• Jeremy Corbyn has mocked Theresa May’s invitation to the Labour party to help create policies for the UK’s future post-Brexit by offering to give her a copy of his election manifesto – and suggesting she call another general election. The Labour leader – who is now enjoying a solid lead in opinion polls – accused the government of running out of steam at a pivotal moment for the UK, pointing to uncertainty about Brexit amongst other factors. The prime minister also came under pressure from her own backbenchers about the suggestion, expected in a speech tomorrow, for MPs across the political spectrum to come forward with their own ideas. (Guardian)
  • European judges could continue to have sway over Britain for a “limited time” after Brexit, the British government has conceded, in a development that could pave the way for a softer exit with the UK retaining closer ties to the EU. May said last year that an end to the jurisdiction of the European Court of Justice was one of her negotiating “red lines”. However, Monday Mrs May’s spokesman said: “The transition rules could involve the ECJ for a limited time. That’s a matter for negotiation.” The government’s new position was also signalled by Damian Green, who is, in effect, Mrs May’s deputy. “If there needs to be some kind of implementation period, or transition period, in certain areas after March 2019, which I think everyone agrees is quite likely, then the rules that operate during that transition period will by definition not be the rules that we have afterwards,” he told the BBC. (FT)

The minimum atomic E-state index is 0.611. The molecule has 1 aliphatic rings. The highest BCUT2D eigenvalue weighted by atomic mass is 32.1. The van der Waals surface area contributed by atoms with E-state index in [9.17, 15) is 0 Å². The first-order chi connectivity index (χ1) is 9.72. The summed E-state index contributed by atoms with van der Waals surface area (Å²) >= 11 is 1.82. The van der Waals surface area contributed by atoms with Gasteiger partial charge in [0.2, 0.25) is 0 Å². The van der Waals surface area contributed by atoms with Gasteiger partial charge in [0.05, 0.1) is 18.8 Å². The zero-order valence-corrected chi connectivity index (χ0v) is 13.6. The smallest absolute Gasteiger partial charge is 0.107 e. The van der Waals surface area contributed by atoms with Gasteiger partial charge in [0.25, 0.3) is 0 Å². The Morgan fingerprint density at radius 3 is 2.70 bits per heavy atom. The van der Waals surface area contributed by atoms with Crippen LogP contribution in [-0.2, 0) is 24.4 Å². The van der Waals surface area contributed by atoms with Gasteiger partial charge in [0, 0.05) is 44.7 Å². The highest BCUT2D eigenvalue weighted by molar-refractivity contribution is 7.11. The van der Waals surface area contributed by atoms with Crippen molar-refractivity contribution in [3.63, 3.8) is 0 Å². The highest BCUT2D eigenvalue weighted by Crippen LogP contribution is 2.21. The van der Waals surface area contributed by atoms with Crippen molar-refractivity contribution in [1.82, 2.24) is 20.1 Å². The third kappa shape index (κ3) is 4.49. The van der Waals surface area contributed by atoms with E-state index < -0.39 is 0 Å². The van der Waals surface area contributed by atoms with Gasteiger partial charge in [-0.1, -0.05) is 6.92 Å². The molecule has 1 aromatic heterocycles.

• All options should remain on the table in Brexit negotiations, a newly formed cross-party group of MPs has claimed. Labour’s Chuka Umunna said there must be a deal which maintained the closest links with the EU, including possibly remaining in the single market. He said it was “nonsense” to claim the group, whose members include ex-Tory minister Anna Soubry and Green leader Caroline Lucas, wanted to stop Brexit. The All-Party Parliamentary Group on EU Relations, whose other members include Lib Dem deputy leader Jo Swinson and figures from the SNP and Plaid Cymru, says its has three priorities: to ensure the UK does not exit the EU without a formal deal; to ensure that all options are kept on the table as talks progress; to ensure the “closest possible relationship” with the remaining 27 EU members after Brexit. (BBC)